Publishing giant Condé Nast plans to stop using non-disclosure agreements tied to harassment and discrimination, and will start considering whether to release employees from NDAs already in place, according to a Friday report from The Daily Beast.
The company, which includes Vogue, Vanity Fair and GQ under its fold, among others, said in a Friday memo to staff its own reporting has “prompted us to reconsider the role of NDAs at our own company,” according to TDB. Condé Nast is home to The New Yorker, which helped spur widespread reconsideration of NDAs following its reporting on accused rapist Harvey Weinstein — coverage that ultimately helped propel the #MeToo movement.
“We are proud that when complaints of harassment or discrimination are made, we take them seriously and investigate them thoroughly,” the Friday memo said. “We strive to protect employees who have raised complaints and treat all employees fairly based on a thorough understanding of the facts. We believe this update to our NDA policy strikes the right balance, considering our core value of transparency, and the interests of our employees, company, and brands.”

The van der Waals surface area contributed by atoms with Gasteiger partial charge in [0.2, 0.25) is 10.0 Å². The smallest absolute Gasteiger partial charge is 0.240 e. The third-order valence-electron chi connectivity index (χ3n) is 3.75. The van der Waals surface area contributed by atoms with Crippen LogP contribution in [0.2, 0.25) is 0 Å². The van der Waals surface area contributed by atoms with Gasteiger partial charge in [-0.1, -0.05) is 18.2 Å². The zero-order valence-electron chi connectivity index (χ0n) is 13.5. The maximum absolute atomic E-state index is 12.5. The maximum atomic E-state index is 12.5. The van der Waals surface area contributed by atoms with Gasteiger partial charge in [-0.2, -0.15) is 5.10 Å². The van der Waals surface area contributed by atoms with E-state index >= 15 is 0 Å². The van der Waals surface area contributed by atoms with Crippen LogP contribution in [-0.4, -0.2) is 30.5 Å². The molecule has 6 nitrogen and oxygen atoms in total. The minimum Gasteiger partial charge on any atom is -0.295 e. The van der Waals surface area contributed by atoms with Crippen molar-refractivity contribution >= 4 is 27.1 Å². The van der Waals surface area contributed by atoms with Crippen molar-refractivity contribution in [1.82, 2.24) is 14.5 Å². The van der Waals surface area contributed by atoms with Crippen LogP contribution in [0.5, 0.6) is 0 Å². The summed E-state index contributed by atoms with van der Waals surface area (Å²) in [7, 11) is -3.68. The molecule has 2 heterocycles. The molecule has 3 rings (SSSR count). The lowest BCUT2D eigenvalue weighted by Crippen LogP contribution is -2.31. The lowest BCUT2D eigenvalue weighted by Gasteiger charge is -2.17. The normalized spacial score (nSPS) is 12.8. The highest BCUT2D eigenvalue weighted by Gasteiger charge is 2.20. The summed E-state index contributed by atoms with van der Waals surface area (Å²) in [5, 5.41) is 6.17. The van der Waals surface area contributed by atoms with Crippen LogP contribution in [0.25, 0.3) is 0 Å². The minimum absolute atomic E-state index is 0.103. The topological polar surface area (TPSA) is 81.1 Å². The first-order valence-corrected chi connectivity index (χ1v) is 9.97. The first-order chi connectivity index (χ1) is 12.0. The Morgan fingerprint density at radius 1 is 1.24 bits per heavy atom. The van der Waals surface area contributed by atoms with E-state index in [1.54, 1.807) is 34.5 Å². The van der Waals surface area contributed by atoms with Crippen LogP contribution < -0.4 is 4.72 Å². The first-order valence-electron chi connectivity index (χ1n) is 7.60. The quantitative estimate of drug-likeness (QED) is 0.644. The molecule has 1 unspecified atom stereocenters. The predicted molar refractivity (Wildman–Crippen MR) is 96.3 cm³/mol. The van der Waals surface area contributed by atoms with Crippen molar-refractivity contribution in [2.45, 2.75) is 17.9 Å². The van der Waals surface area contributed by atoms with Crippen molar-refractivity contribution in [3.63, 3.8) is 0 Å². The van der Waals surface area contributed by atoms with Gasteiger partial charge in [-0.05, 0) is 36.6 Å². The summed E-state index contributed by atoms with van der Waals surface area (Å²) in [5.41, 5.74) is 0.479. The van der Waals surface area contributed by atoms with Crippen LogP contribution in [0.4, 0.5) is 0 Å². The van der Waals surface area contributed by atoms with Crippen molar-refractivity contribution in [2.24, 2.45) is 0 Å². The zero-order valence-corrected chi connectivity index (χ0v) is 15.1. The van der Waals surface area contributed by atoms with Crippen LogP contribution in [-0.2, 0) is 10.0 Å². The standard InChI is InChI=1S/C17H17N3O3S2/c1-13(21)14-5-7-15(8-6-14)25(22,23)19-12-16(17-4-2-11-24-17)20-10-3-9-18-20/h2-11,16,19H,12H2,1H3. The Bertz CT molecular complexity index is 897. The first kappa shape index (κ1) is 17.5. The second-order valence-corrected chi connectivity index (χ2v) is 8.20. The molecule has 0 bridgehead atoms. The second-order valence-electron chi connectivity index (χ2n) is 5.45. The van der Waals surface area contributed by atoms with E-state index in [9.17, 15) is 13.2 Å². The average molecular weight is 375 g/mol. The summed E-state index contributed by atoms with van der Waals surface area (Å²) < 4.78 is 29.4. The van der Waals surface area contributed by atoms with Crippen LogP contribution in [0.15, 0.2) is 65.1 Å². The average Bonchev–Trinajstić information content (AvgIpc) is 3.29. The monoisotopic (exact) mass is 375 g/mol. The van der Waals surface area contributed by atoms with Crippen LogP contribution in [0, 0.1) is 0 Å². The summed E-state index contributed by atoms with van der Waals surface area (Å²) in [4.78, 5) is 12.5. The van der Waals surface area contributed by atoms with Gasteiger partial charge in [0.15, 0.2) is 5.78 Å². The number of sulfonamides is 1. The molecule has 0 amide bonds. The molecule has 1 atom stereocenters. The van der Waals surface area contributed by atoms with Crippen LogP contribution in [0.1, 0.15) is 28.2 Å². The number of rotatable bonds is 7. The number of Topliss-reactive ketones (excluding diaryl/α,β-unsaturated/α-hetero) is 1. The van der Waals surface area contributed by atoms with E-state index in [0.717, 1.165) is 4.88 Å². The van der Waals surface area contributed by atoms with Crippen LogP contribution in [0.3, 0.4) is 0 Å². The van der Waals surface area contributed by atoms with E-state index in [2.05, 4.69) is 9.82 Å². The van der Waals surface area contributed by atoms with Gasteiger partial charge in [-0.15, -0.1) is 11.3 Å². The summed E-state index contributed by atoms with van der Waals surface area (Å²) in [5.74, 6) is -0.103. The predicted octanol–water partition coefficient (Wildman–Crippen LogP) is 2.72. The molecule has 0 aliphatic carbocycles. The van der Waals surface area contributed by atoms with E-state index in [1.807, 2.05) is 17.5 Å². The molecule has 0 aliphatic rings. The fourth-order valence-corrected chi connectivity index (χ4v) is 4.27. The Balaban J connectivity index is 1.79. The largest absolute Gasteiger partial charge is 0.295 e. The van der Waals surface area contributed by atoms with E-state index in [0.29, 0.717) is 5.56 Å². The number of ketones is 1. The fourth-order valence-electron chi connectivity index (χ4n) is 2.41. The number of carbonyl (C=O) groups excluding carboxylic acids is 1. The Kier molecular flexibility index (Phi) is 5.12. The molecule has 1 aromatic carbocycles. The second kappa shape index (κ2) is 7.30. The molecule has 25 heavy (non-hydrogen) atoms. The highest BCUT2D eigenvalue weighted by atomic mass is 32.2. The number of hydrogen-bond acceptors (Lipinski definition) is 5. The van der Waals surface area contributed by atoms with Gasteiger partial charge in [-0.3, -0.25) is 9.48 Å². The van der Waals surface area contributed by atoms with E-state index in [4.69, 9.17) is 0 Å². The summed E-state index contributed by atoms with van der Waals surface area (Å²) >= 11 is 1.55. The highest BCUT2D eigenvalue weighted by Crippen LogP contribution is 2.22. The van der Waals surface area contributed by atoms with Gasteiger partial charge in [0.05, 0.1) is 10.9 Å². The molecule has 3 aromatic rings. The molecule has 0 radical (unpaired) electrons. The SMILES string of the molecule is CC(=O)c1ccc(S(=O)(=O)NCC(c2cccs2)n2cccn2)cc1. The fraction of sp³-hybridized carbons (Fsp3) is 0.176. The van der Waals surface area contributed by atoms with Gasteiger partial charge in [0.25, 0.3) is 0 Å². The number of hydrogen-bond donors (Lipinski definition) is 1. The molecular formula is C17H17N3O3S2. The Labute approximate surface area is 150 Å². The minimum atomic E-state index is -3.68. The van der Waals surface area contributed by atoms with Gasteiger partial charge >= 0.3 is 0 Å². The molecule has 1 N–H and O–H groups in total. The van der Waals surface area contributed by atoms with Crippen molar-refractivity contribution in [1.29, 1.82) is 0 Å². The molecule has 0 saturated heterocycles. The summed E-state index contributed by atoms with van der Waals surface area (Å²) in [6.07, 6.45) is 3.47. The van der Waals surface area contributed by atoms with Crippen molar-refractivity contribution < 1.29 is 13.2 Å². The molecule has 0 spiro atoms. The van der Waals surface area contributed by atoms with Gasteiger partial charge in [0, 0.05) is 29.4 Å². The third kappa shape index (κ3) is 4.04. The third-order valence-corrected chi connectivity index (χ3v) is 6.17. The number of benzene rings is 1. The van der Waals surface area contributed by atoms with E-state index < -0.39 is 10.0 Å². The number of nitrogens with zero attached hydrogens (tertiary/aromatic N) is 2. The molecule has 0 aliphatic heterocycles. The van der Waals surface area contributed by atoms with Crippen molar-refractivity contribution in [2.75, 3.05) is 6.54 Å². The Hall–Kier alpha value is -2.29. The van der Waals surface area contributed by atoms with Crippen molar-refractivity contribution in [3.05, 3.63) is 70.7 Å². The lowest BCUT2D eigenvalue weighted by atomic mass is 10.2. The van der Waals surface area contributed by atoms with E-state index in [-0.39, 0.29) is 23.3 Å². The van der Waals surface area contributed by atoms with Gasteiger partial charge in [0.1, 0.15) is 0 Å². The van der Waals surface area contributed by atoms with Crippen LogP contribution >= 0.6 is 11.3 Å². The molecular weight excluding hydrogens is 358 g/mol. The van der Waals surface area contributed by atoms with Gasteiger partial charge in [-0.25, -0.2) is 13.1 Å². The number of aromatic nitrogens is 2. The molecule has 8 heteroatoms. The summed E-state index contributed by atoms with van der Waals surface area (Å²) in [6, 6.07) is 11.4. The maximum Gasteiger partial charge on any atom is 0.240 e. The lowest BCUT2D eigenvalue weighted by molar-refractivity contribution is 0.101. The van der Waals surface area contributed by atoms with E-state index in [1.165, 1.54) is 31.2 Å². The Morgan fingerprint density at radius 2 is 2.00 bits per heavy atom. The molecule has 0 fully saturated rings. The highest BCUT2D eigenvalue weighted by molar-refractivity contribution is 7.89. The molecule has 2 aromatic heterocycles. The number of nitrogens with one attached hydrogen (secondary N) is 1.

Condé Nast added it would consider terminating existing NDAs “on a case-by-case basis,” according to the report.
The memo comes after The New Yorker’s editorial board has been collectively bargaining for a new contract, where it’s been looking for new language banning NDAs for harassment and discrimination; the editorial board has also been pushing for former and current staffers to be released from similar NDAs already in place. According to the report: “Condé Nast has contended that the company was committed to eliminating NDAs before The New Yorker union’s proposal, though union staffers were irked that magazine leadership was virtually silent about the proposal before Friday’s announcement.”